In addition to the consideration of Pangborn in issue 63, Gerardo recommends some works important to the history of science fiction. Again, excerpted from the Asimov’s forum.
There is a third Asimov autobiographical volume, I. Asimov: a Memoir. Published posthumously by his wife Janet, it’s a much more personal and less elaborate work. Like Heinlein’s Grumbles From The Grave, it doesn’t make for easy, light reading, but you get to know the man like you never did before. Lots of documents, too.
Isaac Asimov has a volume called Asimov on Science Fiction (1981, based on a series of articles). Theme-oriented, very personal as usual, it’s full of little details and anecdotes.
A must no one seems to recall these days is Seekers of Tomorrow, by anthologist and essayist Sam Moskowitz. Not entirely accurate, and rather outdated (1967), but it has excellent and very interesting chapters on most major writers of the first half of the 20th century, including some that are still with us, like Jack Williamson and Frederik Pohl.
Another author you mustn’t miss is Mike Ashley. His three-part The History of the Science Fiction Magazine, for example, not only anthologizes some of the best stories of the time (they cover from 1926 to 1955) but also many good ones that have been all but forgotten. And his historical essays (he calls them Prefaces!) take up half of each volume. Incredible detail, and as far as I can tell, very accurate and unbiased.
There are many books that focus on specific subjects and are worth a look. For example, the Clarke/Kubrick film 2001 has three companion volumes: the original novelization, The Making of Kubrick’s 2001, by Jerome Agel (full of technical details, and also how wild ideas coalesced into a solid movie), and Clarke’s The Lost Worlds of 2001 (where he recounts all the alternate characters, situations and endings he considered as the script evolved. It includes a lot of never-used text).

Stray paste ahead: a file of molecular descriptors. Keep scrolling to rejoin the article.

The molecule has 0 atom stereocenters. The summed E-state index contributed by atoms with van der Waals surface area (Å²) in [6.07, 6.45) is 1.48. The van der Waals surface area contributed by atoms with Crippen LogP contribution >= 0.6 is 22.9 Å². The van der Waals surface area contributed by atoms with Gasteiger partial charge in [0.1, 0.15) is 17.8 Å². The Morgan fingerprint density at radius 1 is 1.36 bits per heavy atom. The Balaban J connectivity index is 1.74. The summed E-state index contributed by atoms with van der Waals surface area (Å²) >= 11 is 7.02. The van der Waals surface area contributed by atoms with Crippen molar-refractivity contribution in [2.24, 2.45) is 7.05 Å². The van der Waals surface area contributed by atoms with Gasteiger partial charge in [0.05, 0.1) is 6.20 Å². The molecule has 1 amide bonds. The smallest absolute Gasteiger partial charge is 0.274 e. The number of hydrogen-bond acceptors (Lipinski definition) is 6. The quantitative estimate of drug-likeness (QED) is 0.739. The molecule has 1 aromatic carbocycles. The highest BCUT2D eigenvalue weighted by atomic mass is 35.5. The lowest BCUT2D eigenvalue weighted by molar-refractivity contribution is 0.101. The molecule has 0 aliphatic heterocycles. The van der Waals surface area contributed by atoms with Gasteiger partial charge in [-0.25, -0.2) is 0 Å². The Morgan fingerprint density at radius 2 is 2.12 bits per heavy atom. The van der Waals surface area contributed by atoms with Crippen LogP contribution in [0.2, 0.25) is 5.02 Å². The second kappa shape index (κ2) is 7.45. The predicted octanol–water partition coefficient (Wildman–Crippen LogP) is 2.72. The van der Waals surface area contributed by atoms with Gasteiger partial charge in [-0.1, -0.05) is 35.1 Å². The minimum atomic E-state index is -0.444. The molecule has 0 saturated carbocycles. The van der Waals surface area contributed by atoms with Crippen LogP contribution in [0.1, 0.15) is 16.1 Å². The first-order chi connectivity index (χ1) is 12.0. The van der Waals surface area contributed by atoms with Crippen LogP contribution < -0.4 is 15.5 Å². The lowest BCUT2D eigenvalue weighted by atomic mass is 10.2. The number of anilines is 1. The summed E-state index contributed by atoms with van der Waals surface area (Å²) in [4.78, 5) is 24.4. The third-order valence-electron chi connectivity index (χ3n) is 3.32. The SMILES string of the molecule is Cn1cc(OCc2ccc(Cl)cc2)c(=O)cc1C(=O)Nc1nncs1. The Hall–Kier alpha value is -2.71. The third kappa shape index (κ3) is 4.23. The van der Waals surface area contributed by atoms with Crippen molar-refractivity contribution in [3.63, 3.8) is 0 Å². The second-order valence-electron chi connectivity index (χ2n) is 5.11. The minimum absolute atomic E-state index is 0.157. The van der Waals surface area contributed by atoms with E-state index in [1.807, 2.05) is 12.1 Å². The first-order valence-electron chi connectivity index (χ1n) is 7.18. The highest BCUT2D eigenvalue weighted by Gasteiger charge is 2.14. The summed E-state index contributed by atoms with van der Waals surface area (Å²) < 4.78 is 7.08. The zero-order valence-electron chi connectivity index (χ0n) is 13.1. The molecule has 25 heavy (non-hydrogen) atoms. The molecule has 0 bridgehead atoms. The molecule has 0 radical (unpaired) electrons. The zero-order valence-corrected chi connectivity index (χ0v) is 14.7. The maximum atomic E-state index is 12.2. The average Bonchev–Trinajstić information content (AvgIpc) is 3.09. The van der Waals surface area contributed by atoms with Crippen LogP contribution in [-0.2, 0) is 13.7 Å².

Finally, there’s a curious book that also needs reading: New Maps of Hell, by Kingsley Amis (funny that nowadays you have to explain that he was the father of Martin Amis). It is a literary critic’s work, even political at times. Expect more opinion than fact. Some of it is controversial, some outdated (published 1960). You can hate the man all you want, but he loved SF and wanted it to become better, not to sweep it away as many literati do.
In fact, he does a great job at pointing out good stories and writers, bringing them to the attention of the general public (“Look what you’re missing!”). And, alone among his peers, he remarks how necessary SF is for our culture, the constant search and examination of present and futures, the encouragement and the warnings it can give. That attitude alone justifies reading him.
Copyright © 2003 by Gerardo Brandariz